Distance learning success and a real pipe dream 

Bachelor of Arts graduate and Outstanding Achievers Award recipient Hamish Dick

When Hamish Dick was offered the chance to play bagpipes competitively in Scotland, he couldn’t say no. The newly capped Bachelor of Arts (BA) graduate relished the chance to live his pipe dreams and fulfil his study aspirations through Massey’s distance learning programme.

He graduated in Wellington last week and was also recognised with an Outstanding Achievers Award from the College of Humanities and Social Sciences for his top academic grades, accomplished while he was often on tour with his band or holding down a 30 to 40 hour-week job. 

Hamish says combining an exciting globe-trotting existence as a touring musician with distance study and a bevy of interesting jobs – including working for an MP in the Scottish National Party on the independence campaign in a role which took him to Westminster – was a brilliant way to get an enriching education. 

“What I really appreciated was that it [studying politics and English literature by distance] gave me a different perspective on what I was seeing around me at the time,” Hamish says.

Hamish Dick playing bagpipes in George Square, Glasgow

Live, work and study abroad - 'an education unlike any other'

In a speech he gave at the Outstanding Achiever Awards ceremony in Wellington (the first of three on each of Massey’s campuses), he said his multi-tasking journey began in 2014 the year before he started studying at Massey. His piping hobby had taken him to Scotland where he competed in the premier grade at the World Pipe Band Championships in Glasgow. After returning to New Zealand, he didn’t feel ready to settle down in one place as initially planned.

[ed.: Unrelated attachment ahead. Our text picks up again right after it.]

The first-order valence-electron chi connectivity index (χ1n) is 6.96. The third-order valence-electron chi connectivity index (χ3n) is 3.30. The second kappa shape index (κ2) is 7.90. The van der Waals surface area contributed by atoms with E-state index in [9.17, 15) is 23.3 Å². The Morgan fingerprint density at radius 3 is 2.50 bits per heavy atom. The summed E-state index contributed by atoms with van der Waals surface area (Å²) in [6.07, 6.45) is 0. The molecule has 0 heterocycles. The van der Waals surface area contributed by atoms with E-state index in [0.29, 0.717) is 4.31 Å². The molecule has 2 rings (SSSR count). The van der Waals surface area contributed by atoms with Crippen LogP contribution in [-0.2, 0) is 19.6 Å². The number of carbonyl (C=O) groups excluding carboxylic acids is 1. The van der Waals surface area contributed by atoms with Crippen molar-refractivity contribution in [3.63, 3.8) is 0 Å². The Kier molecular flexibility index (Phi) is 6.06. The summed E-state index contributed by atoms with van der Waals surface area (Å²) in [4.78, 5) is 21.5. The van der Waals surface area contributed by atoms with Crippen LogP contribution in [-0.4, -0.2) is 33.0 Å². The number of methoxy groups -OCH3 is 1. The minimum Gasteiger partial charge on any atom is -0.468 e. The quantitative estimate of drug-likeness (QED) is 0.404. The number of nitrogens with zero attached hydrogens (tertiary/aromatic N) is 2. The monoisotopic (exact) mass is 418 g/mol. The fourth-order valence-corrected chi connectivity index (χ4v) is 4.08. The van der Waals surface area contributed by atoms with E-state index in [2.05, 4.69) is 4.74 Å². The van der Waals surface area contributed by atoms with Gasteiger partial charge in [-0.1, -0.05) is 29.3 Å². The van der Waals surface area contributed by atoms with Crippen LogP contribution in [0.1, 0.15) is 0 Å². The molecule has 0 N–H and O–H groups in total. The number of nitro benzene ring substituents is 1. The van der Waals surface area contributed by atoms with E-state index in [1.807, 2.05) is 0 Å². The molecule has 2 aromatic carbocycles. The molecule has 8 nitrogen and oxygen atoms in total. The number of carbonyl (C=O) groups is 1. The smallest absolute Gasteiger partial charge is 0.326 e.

“For me, my uncertainty and itchy feet created quite a conflict. I knew I should study. I enjoy learning, and I understand the value of a quality university education. However, the pipes of Scotland were calling me back.”

His father, Ron, himself an ex-student and BA graduate of Massey’s distance programme, made his son aware of the opportunity to study while not physically based at a New Zealand campus. 

So, at the beginning of 2015, Hamish packed his bags and departed for Edinburgh, having enrolled at Massey in a BA. “What a decision! If I can reduce what I have learnt over the past three years to one soundbite, it is that ‘the classroom is most certainly not the only source of education’.

“I credit Massey University for providing not only the quality tutors and lecturers who have helped direct my education over the past three years, but also for providing me with the opportunity to have an education unlike any other. That is, the opportunity to live and work abroad, experiencing the ‘real world’ first hand, while competing with my pipe band across Scotland and Ireland, travelling Britain and Europe, and making some of the best friends I have ever known,” Hamish said in his speech.

Hamish Dick with Pro Vice-Chancellor for the College of Humanities and Social Sciences, Distinguished Professor Paul Spoonley at the Wellington campus Outstanding Achievers Awards.

Proximity to Westminster and Wordsworth a bonus

“How many other Kiwi students could say that they have had work experience at Westminster, and spent their post-exam holidays in Rome? What other English students have walked in the footsteps of Samuel Taylor Coleridge and William Wordsworth while studying their works, lived in the city of Walter Scott, and whose local pub was next door to Robert Louis Stevenson’s birthplace? What other Kiwi students of politics experienced first-hand the Brexit vote while in London and worked for the Scottish National Party campaigning for independence? All while studying.”

And while his busy, demanding schedule compelled him to hone his time management skills – something he says employers recognise and value in distance students – he says that education is “more than that.” 

“Education is what you make of it. Education is about constantly desiring knowledge and seeking it in all its forms. For this, I believe that no other university in the country fosters this personal development as much as Massey, due credit to its distance programme and arts faculty,” he told fellow recipients at the Outstanding Achievers Awards ceremony, one of three to honour 47 students in the College of Humanities and Social Sciences who achieved the highest grade-point averages in 2017. 

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